The British Intellectual Property Office has introduced a new law intended to address copyright issues, and it has the art world up in arms. The law will put museums, designers, artists and publishers at the risk of significantly increased financial strain and potentially prison. Set to take effect in 2020, the “Transitioning provisions for the repeal of Section 52 of the Copyright, Designs and Patents Act 1988” is part of a movement that is sweeping across Europe and is predicted to migrate overseas. The law’s concept originates in the repeal of Britain’s Section 52, which restricts design rights on mass-produced items.

New copyright laws in Britain will inhibit artists like Jeff Koons from garnering inspiration from other artists. PHOTO VIA WIKIMEDIA COMMONS USER LAURANROTHSTEIN

New copyright laws in Britain will inhibit artists like Jeff Koons from garnering inspiration from other artists. PHOTO VIA WIKIMEDIA COMMONS USER LAURANROTHSTEIN

There are aspects of the law that are created with the best of intentions, but the actions against artists and arts organizations are far too severe. One of the reasons the law offends so many is because it criminalizes violations of the copyright law, meaning that artists could be accused of plagiarism and thrown in jail. It targets artists like Jeff Koons, who has battled lawsuits for years over the originality of his work. I am not a fan of Koons, and I firmly believe at least some of his work is plagiarized, but would I want to see him imprisoned? No. Even an artist who is guilty of crossing the line of plagiarism, a man who has sacrificed the integrity of original thought in his work, does not deserve to rot in jail. Should there be penalties? Of course, but these should be in the way of fines or expulsion from museums and galleries. Putting people like Koons in prison only leads to an overflow of prisoners and more paperwork getting lost in the British judicial system.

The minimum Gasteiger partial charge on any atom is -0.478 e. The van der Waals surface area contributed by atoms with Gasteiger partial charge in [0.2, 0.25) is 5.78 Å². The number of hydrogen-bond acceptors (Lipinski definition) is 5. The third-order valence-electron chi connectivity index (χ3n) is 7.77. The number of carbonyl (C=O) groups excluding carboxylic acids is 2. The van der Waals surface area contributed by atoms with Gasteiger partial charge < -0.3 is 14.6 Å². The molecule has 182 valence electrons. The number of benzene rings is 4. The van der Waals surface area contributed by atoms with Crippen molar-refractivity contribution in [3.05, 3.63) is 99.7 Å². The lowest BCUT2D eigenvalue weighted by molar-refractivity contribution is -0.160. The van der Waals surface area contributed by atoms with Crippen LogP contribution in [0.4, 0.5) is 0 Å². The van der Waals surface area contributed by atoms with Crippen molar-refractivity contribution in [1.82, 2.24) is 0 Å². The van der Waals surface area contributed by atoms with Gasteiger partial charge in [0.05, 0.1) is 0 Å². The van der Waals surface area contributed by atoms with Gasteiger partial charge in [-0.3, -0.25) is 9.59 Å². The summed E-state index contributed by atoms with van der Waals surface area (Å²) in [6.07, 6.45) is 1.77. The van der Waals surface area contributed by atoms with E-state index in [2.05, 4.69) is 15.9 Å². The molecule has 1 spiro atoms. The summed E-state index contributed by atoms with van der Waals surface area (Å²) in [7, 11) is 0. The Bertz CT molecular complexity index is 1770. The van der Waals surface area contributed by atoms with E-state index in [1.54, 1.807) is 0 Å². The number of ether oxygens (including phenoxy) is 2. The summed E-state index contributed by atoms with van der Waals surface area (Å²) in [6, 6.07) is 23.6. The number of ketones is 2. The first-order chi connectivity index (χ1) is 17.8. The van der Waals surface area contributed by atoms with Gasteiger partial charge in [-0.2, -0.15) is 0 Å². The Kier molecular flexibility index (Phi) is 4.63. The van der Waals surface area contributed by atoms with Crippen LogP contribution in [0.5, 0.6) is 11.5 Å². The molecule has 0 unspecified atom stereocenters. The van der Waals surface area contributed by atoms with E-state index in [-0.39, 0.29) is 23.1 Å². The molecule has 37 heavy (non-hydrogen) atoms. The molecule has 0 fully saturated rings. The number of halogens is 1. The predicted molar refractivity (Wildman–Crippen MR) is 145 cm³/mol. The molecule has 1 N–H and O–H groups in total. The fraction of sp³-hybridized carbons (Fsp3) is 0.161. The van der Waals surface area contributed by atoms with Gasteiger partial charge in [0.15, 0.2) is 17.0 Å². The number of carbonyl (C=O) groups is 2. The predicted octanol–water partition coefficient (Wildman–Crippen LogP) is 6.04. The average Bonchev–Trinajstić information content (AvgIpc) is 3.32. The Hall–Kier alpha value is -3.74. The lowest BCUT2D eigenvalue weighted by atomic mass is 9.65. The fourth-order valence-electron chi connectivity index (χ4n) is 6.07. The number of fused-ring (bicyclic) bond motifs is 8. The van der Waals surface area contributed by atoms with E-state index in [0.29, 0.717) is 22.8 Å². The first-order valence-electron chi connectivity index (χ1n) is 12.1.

The creation of art is founded in the creative exchange of ideas. There is no way for artists to avoid being influenced by one another, nor should there be. Imagine if artists hadn’t seen or experienced the works of others; the history of art would not exist as we know it today. Artistic movements would have stopped in their tracks, and every artistic innovation to date would be in danger of disappearing.

This law will also significantly alter the fates of museums all over Britain. Just like other businesses that are impacted, museums will face a great deal of financial strain when they struggle to pay for relicensing and face extra fees created by the law. The strain this law creates is unfortunate for all art-related businesses and museums, as institutions dedicated to displaying and creating a love for art. Really, these businesses and museums should not be placed in such a difficult position. If the museums start to die out, public exposure to and appreciation of art will as well. The harm starts to outweigh any potential benefits of increased restrictions on design reproduction or artist plagiarism.

While I respect the intentions of the law — to enhance the working relationships between art institutions, artists and art-related businesses and maintain the originality of artwork — it is being approached with too heavy a hand. I agree with the rest of the art world when I say that this has simply gone too far. The law ought to be revised and made less extreme. There is a place for it within the business side of the art industry. It cannot, however, impede on the positive relationships among artists and all institutions and corporations dedicated to art around the world.